Louisiana Correctional Institute for Women Breaks Ground
Sep 02, 2022
6 years ago, Louisiana's only women's prison flooded. Now a new one's finally being built
SEP 1, 2022 - 4:45 PM
In the six years since Louisiana's only prison for women flooded, the state's female inmates have been scattered across various facilities that weren't built for them.
Now, work is underway to build a new prison designed specifically to rehabilitate them.
Construction has started on the new campus for the Louisiana Correctional Institute for Women years after it was inundated with floodwaters in August of 2016. Officials said at a Thursday groundbreaking ceremony that the facility layout will meet the unique needs of female inmates.
The 280,000 square-foot campus will include an administration building, medical and mental health building, two dormitories, educational building, vo-tech building, gymnasium, kitchen, postpartum building and a maintenance warehouse, according to a website summary from Caddell, an Alabama-based company partnering with Baton Rouge construction firm Arkel on the project.
"Today's groundbreaking marks the end of a very trying season for both the staff and the females housed at LCIW," said Department of Public Safety and Corrections Secretary Jimmy Le Blanc. "The LCIW flood brought many challenges, but it also created an opportunity for us to design and build a new space that will help us better carry out our reform mission and transform the individuals we incarcerate."
After the prison was declared uninhabitable in 2016, Louisiana’s roughly 1,000 women prisoners have been housed in temporary quarters. Some have been held at the nearby Elayn Hunt Correctional Center, a men’s facility in St. Gabriel, while others have been kept at the Jetson Center for Youth in Baker, a shuttered juvenile lockup.
Costing about $150 million, the campus to be built on the west side of Elayn Hunt will contain 938 beds and take about two and a half years to complete. Critically, it will be built to withstand a 500 year flood while not exacerbating flooding issues in the area, officials said.
The facility will provide for vocational training, education and skill certification for cosmetology, horticulture, welding and heavy equipment operating, among other pursuits.
It is the first state prison to be built in more than three decades.
Officials spent much of their remarks during the groundbreaking recounting the trauma of the 2016 flood and acknowledging the project has taken longer than they had hoped to start.
"The wheels can move really slowly sometimes on recovery," said Gov. John Bel Edwards.
He also alluded to supply chain issues and inflation caused by the pandemic that dramatically increased the cost to build the facility. Edwards defended the final price tag, emphasizing that he was "not going to build a second-rate facility," but rather one that is "state of the art."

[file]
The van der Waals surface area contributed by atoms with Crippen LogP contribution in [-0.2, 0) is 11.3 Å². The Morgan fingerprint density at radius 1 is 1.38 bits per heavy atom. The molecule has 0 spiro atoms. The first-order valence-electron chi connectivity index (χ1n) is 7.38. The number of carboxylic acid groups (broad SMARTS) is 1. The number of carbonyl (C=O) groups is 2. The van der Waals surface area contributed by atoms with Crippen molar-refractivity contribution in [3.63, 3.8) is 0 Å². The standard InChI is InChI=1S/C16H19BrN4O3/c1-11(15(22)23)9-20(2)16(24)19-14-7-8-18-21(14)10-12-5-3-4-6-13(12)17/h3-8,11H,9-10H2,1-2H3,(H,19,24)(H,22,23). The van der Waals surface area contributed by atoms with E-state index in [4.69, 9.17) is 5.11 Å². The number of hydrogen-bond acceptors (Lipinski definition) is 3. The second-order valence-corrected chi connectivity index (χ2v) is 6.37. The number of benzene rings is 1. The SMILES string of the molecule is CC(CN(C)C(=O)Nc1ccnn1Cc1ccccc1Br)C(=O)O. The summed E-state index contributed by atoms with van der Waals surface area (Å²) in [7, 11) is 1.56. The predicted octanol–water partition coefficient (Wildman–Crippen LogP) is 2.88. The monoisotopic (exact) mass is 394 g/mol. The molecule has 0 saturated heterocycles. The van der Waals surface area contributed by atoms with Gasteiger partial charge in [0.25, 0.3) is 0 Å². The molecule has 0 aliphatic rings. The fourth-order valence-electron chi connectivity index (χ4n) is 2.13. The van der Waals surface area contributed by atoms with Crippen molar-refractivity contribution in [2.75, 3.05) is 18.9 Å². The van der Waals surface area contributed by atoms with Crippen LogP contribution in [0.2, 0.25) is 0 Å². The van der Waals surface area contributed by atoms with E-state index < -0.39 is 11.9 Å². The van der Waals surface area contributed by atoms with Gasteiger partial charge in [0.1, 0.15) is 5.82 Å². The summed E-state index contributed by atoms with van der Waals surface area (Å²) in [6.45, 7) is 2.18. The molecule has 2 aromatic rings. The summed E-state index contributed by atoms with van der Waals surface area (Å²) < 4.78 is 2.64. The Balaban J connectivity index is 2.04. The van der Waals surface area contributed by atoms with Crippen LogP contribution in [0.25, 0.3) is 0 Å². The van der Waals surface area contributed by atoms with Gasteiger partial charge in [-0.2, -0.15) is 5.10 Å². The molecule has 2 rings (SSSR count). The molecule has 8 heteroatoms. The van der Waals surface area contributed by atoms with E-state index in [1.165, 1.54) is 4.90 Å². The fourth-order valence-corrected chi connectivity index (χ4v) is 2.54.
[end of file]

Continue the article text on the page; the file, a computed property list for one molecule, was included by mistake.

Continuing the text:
Natalie LaBorde, DOC executive counsel, explained how the Women's Incarceration Task Force established in 2018 contributed substantially to the project.
The task force explored issues such as domestic violence that LaBorde said "often leads women into the criminal justice system," alongside models of family reunification, mental healthcare needs and the LGBTQ experience while incarcerated.
"So much in that report and what we recommended both on a policy level and a legislative level hinge on having the appropriate space to facilitate that," LaBorde said.
For example, LaBorde realized in the course of her work for the task force, which she chaired, that DOC inmates who give birth behind bars only have about one day to spend with their babies. This is largely because there were not spaces designed to "facilitate bonding," she said.
That should change with the addition of a postpartum building. Although nothing has been finalized, LaBorde said they are looking at the possibility of a new mother spending 12 weeks to six months with their newborn, with a transition plan in place when that time comes to an end.
A team is planning to go to other states to see how different facilities manage mother and baby care, she said.
State Rep. C. Denise Marcelle, a Baton Rouge Democrat, called the facility "a win-win," both in terms of providing safety for corrections officers and a modern campus for the women incarcerated there. She added that officials have been educated over the years to better understand what kind of support women behind bars need in order to thrive — and the extenuating circumstances that landed them there.
"Women are stuck in a lot of these situations because of domestic violence," she said. "Some of them just did not have good representation to begin with, so they end up here, many of them for defending themselves. [They] are not really bad people."
Timothy Wilkinson, a former inmate at Elayn Hunt Correctional Center, attended the groundbreaking. He said women are not intentionally overlooked in the state prison system, but they make up such a small fraction of the more than 26,000 people in state prisons that "they miss out on a lot of things."
"This is not just a new facility to add more people to prison," he said. "It's going to continue the steps and the growth that the department has taken...to help make people ready to come back into society."